CPU Card

26 layer PCB with 75, 90, 100 & 120 OHM diff pairs Zynq Ultrascale+ FBGA & DDR4 memory

PCB Design Apprentice

What was it like to start working as a PCB design engineer? I Started working for DL Designs as an apprentice after I completed my A-Levels. I came to DL Designs with qualifications in physics, electronics and maths. University wasn't the best option for me and learning on the job whilst gaining working experience was the best for me. Therefore, I found the apprenticeship with DL Designs. I found it challenging at first. For instance, learning a new set of skill whilst working in a new environment. How did you find the job initially. What did you struggle with? It was surprising how complicated PCB software was. Different PCB layout software work and function differently. For instance, Cadence Allegro is the main tool at DL Designs. I started learning the basics with Allegro, particularly creating footprints and tidying references. DL Designs works to a high standard to a satisfy it's customers. However, my colleagues were helpful and encouraging to enhance my skills as a PCB designer. What was your role within the business at the beginning? Once I had learned the operation of DL Designs, my main role was to generate the footprints using an IPC generator. This creates the part as well as supplying the optimal pad size, solder mask and paste sizes may differ depending on the part. Above all, creating footprints is one of the most important parts of PCB design. After that, I moved into the routing the PCBs. I started with Allegro at first and then onto Altium and PADS. What do you enjoy most from designing PCBs? What give you the most satisfaction? I find routing PCB layouts the most satisfying part of my job. Cadence Allegro is the main tool at DL Designs. I started learning the basics with Allegro, creating footprints and tidying references. Most of our designs are very complex. For instance I have to adopt various routing strategies to complete my objectives. Thinking 2, 3 or even 10 steps ahead is key to routing complicated areas such as BGAs or Ethernet signals. I also enjoy knowing working products will be developed from my designs. Meeting my customer's needs around the world, even in Outer Space! What do you hope to learn in the future to better yourself as a PCB designer? I am currently learning how to work with PCB layouts using DDR technology. Allegro is the best tool for…

How to design a good PCB Layout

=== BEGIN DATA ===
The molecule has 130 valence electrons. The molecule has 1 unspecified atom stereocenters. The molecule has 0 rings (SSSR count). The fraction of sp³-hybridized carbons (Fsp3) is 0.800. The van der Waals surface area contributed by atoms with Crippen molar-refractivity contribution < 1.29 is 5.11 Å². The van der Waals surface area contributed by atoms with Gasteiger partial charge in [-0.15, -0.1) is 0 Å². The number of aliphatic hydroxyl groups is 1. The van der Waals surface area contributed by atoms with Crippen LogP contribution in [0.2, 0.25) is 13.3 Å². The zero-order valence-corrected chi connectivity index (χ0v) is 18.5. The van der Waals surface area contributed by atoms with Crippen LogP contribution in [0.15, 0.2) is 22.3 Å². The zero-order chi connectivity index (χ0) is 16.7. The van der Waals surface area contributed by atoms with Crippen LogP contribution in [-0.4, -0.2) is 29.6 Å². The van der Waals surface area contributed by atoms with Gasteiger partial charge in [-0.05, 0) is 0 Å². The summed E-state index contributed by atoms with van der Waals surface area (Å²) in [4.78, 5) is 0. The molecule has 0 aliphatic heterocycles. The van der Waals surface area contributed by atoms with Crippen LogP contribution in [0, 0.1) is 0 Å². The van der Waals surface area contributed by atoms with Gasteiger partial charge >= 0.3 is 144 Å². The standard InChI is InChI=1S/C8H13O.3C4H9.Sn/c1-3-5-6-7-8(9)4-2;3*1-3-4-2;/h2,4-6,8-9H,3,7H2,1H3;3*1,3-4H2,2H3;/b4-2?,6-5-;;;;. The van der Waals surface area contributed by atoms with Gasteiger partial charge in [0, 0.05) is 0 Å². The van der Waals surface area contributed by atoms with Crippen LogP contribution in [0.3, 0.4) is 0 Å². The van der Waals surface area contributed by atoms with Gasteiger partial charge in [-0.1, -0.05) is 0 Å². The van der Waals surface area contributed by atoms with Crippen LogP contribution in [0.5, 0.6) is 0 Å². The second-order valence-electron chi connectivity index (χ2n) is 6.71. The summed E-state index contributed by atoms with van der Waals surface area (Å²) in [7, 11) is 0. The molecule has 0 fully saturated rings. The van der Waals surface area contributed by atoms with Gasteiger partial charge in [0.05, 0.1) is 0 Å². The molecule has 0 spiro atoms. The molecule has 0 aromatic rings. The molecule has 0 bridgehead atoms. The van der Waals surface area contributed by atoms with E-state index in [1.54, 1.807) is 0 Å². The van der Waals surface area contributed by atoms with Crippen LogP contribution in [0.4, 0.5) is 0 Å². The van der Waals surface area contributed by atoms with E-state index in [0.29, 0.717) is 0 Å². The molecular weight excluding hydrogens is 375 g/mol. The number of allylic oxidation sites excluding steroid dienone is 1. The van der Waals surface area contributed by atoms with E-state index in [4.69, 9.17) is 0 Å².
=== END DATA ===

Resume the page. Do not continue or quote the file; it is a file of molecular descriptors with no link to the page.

Information It's important to have everything necessary to make the perfect PCB Layout. A good engineer would foresee any complications that may crop up; problems with sourcing datasheets, lack of available space on the design to avoid manufacturing headaches. Three types of information are crucial for a successful PCB design. DXF or mechanical drawing, BOM (parts list) and a schematic. A layout guide provided by the design engineer and necessary reference designs is also useful for a successful PCB layout. Mechanics Today's PCB designs are very complicated with limited space. Some projects may involve multiple layouts fitted together in a box. The best way to ensure the PCBs fitted together correctly without complications is with a CAD package such as solid works. The PCB design import the CAD drawings. This saves a lot of time, we place the parts on the imported locations. This is the most accurate and cost-effective way of placing components in specified areas.   Design Rules This is a crucial stage and makes up the backbone of any PCB layout. Accurate placement is essential, there could be major flaws with the functionality of the circuit board. The rules basically control any clearance and track thickness on the design. For more complicated layouts; rules for impedance controlled signals, extra clearances for noisy tracks, implementation for relative propagation delays and constraint regions are necessary.   Component stage It is crucial to start and maintain a parts library during the PCB layout stage. Most of the PCB design errors come from incorrect footprints. Using a standard footprint name such as IPC can help design engineers and colleagues select the correct part without recreating the same footprint over again. Part generators are useful tools to create parts. Entering part sizes into the generator,  the software calculates the optimum size for pads, including the paste (reducing this by 30% to prevent excessive solder shorting pads together). Other useful information such as component and placement outlines, component heights and keepouts simplify and aid the PCB layout. All components must be double checked before added to the library and updating the PCB design. Time and money's saved when using a library with reliable components. Placement stage Each PCB layout is unique, there are many questions that are asked to make sure the design meets the customer or engineer's needs. Failing to resolve these queries, could end up with the placement reworked multiple times. Is there…

Switch Mode Power Supplies